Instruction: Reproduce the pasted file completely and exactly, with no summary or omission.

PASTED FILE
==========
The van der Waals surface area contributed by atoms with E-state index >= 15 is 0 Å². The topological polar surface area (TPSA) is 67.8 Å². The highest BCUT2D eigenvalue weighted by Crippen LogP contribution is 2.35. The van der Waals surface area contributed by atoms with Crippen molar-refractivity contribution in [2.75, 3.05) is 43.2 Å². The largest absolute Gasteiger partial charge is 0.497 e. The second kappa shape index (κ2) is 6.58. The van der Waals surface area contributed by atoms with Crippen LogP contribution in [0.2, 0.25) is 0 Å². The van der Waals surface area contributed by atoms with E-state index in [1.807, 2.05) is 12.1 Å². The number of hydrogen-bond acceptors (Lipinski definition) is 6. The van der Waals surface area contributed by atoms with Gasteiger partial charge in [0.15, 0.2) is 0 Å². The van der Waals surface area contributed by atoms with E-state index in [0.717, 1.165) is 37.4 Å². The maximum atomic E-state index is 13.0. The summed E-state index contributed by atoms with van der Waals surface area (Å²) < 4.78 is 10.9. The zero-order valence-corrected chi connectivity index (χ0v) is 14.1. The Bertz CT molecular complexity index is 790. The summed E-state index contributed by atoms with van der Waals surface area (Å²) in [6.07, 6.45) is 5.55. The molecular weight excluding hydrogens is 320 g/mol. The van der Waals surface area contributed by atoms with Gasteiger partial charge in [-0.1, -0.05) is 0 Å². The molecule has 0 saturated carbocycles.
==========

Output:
The van der Waals surface area contributed by atoms with E-state index >= 15 is 0 Å². The topological polar surface area (TPSA) is 67.8 Å². The highest BCUT2D eigenvalue weighted by Crippen LogP contribution is 2.35. The van der Waals surface area contributed by atoms with Crippen molar-refractivity contribution in [2.75, 3.05) is 43.2 Å². The largest absolute Gasteiger partial charge is 0.497 e. The second kappa shape index (κ2) is 6.58. The van der Waals surface area contributed by atoms with Crippen LogP contribution in [0.2, 0.25) is 0 Å². The van der Waals surface area contributed by atoms with E-state index in [1.807, 2.05) is 12.1 Å². The number of hydrogen-bond acceptors (Lipinski definition) is 6. The van der Waals surface area contributed by atoms with Gasteiger partial charge in [0.15, 0.2) is 0 Å². The van der Waals surface area contributed by atoms with E-state index in [0.717, 1.165) is 37.4 Å². The maximum atomic E-state index is 13.0. The summed E-state index contributed by atoms with van der Waals surface area (Å²) < 4.78 is 10.9. The zero-order valence-corrected chi connectivity index (χ0v) is 14.1. The Bertz CT molecular complexity index is 790. The summed E-state index contributed by atoms with van der Waals surface area (Å²) in [6.07, 6.45) is 5.55. The molecular weight excluding hydrogens is 320 g/mol. The van der Waals surface area contributed by atoms with Gasteiger partial charge in [-0.1, -0.05) is 0 Å². The molecule has 0 saturated carbocycles.